Musicology Lecture: National Anthems: Signifiers of Dominance and Oppression
- Friday February 5 5:00pm – 6:30pm
On Jan 6, 2021, insurrectionists sang the Star Spangled Banner and waved the confederate flag while violently invading The Capitol. Contrast this with moments in 2016, when African American NFL quarterback Colin Kaepernick knelt quietly and peacefully during the Star-Spangled Banner. These gestures, both related to the National anthem, varied widely in action, perception, and meaning. These differences, rooted in the racial and racist history of the United States, draw attention to the very notion of a national anthem. Long before Kaepernick, Black folks in the United States have been questioning this song that was written by a slave-holding anti-abolitionist. These same questions should apply in African countries as well. How have national anthems been used to reinforce or dilute national pride in African countries. Often these songs are sonic reflections of the colonized past, a great irony given the troubled relationships between these countries and their colonial “masters.” This presentation explores the complex relationship between official national anthems and black folks, and considers alternative songs that Africans and African Americans have embraced as a way of authoring their own sense of national identity and challenging enduring systems of oppression.
Stephanie Shonekan is Associate Dean of the College of Arts & Science and Professor of Music at the University of Missouri. In 2003, she earned a PhD in Ethnomusicology and Folklore with a minor in African American Studies from Indiana University. From 2003-2011, she taught at Columbia College Chicago, and from 2011-2018, she was a faculty member at the University of Missouri in the Black Studies Department and the School of Music. From 2015-2018, she was chair of the Department of Black Studies at the University of Missouri. From 2018-2020, she was professor and chair of the W.E.B. Du Bois Department of Afro-American Studies at the University of Massachusetts, Amherst. Shonekan's dual heritage combining West Africa with the West Indies allows her to straddle the black world comfortably. She has published articles on afrobeat, Fela Kuti, as well as American and Nigerian hip-hop, and American country music. Her publications explore the nexus where identity, history, culture and music meet. Her books include The Life of Camilla Williams, African American Classical Singer and Opera Diva (2011), Soul, Country, and the USA: Race and Identity in American Music Culture (2015), Black Lives Matter & Music (2018), and Black Resistance in the Americas (2018).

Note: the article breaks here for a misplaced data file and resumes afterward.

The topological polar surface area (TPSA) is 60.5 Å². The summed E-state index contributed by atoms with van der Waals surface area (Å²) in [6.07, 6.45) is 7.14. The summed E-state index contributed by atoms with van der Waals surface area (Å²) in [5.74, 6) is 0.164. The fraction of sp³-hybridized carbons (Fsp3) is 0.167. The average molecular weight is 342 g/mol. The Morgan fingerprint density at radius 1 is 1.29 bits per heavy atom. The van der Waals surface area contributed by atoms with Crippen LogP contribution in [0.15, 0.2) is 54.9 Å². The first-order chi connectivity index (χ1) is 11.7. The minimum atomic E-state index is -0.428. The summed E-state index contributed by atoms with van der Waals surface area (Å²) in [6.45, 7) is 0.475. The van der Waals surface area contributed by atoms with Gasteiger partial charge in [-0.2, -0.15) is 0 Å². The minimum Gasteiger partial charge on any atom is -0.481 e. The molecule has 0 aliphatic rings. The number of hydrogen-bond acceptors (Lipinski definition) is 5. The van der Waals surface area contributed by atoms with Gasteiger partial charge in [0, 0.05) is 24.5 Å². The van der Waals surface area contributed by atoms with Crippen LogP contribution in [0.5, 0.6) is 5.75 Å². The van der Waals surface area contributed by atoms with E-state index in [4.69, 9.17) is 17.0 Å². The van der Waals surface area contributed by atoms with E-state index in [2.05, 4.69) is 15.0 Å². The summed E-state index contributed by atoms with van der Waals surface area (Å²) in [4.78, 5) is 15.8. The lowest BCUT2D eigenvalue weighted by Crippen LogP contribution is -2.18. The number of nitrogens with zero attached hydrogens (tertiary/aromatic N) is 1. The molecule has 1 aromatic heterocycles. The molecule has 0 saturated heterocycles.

Register at https://myumi.ch/pd5PQ